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Startup Spotlight: Vice

What are the driving forces behind the new media empire?

6Nov

In 2011, British newspaper, The Independent, called Vice magazine ‘the new teen bible’.

The media company’s website is now its main content hub, where it combines serious content with satire. The colloquial nature of some of the site’s articles and writing styles allow its features to standout in sharper contrast, a balance which has made the company even more influential in terms of its cultural reach. It was, however, the Vice magazine which the company initially became known for.

It became notorious for covering topics others wouldn’t touch. And for a publication dependent on advertisers, it frequently risked losing funding by carrying articles about controversial stories including ‘Skinheads Against White People’.

The magazine’s elusiveness - it was only stocked in a very limited amount of locations - caused its popularity to rise even further. This distribution strategy, coupled with its in-your-face articles, gave it a unique brand position. It doesn’t go to the reader, it expects the reader to come to them.

The strategy has worked. Not only does Vice magazine have an extensive readership of over a million, most are Millennials. Brands have therefore been falling over each other to get their products within the magazine’s pages. And this hasn’t gone unnoticed by venture capitalists. The company has raised $570 million so far, with $250 million added in September 2014.

This money has been used to diversify the company’s portfolio. In 2013, Vice News - a current affairs brand covering topical issues which normally go unreported- was launched. Shane Smith, Vice’s CEO and Founder, presents many of the documentaries, the most famous being ’The Vice Guide to North Korea’. In it, Smith, accompanied by armed guards, takes a tour of the country’s main attractions. It depicted a grey, joyless state where the government was always watching, but ultimately acted as a springboard for other Vice video content.

Much of the investment has also been used to improve digital capabilities across less traditional channels. A Vice spokesperson said that the funding will be used ‘develop a world-class slate of digital products and distribution capabilities,’ which improve user experience across any ‘device, screen, social network or digital platform.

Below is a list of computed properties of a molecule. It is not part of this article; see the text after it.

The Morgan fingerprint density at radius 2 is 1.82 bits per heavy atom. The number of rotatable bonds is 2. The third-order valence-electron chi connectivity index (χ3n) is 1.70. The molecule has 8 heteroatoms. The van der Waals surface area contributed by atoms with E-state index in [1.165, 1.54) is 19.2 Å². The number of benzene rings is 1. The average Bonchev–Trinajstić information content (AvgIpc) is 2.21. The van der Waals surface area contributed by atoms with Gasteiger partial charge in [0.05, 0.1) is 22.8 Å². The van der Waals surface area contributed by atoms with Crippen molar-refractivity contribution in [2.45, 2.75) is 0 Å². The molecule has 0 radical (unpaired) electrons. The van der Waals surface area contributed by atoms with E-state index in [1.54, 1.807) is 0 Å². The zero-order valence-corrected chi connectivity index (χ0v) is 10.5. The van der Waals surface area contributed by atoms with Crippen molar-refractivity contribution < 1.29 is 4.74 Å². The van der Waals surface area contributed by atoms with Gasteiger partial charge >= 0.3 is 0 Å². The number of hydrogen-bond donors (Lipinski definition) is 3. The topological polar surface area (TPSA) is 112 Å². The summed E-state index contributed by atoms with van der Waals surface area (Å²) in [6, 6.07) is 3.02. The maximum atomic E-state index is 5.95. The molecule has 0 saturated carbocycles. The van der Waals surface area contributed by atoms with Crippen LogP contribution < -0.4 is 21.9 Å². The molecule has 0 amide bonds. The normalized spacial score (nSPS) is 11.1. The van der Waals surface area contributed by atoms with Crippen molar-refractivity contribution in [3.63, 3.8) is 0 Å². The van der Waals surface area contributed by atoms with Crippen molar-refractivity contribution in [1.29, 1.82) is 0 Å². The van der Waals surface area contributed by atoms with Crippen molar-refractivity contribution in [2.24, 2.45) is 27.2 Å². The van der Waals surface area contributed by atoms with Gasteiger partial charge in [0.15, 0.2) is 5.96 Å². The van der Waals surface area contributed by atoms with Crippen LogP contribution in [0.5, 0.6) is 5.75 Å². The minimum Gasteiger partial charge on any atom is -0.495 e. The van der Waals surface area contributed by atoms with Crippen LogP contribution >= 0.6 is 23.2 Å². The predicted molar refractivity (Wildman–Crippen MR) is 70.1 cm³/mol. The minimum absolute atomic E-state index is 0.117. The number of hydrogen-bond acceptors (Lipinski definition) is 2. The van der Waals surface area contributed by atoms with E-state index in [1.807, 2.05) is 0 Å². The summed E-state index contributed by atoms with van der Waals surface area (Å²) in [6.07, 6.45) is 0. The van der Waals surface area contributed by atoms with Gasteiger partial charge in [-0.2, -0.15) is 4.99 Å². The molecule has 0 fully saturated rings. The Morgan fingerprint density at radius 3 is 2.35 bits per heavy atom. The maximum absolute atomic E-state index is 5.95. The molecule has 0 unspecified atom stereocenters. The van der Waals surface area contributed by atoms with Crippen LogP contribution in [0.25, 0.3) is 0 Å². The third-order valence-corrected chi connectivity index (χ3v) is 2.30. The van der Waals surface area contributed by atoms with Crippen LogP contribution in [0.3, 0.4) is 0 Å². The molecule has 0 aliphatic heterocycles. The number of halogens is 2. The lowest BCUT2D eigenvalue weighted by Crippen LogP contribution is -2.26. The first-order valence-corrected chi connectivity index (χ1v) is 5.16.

The media company is currently valued at $4 billion. What separates Vice from many another Unicorns - startups valued at over $1 billion - is that they haven’t experienced success over night. Vice has been around since 1994 and has had time to develop its products. The company’s future, however, remains up in the air. When interviewed by the Financial Times [FT], Shane Smith mentioned that if the company didn’t remain private, it had two options; either go public or get eaten up by another larger media organization. Smith stated: ‘There hasn’t been a media company like this to go public in 15 years,’ and that ‘the markets would love it.’

At $4 billion, Vice would require a very large company to take it over. PoliticoMedia reported that Smith might look at the CNN/Time Warner model as guidance if the company were to go down that route. As a hands on CEO - who apparently still edits all the content that Vice releases - a sell-on seems unlikely. But with Smith recently saying that he found day-to-day business management ‘hard’, he could be looking for someone to take on these responsibilities so that he can concentrate on content.

The FT reported that Vice would explore an IPO ‘if market conditions remain favorable.’ Whatever the case, this year could still be a time of change for the company.

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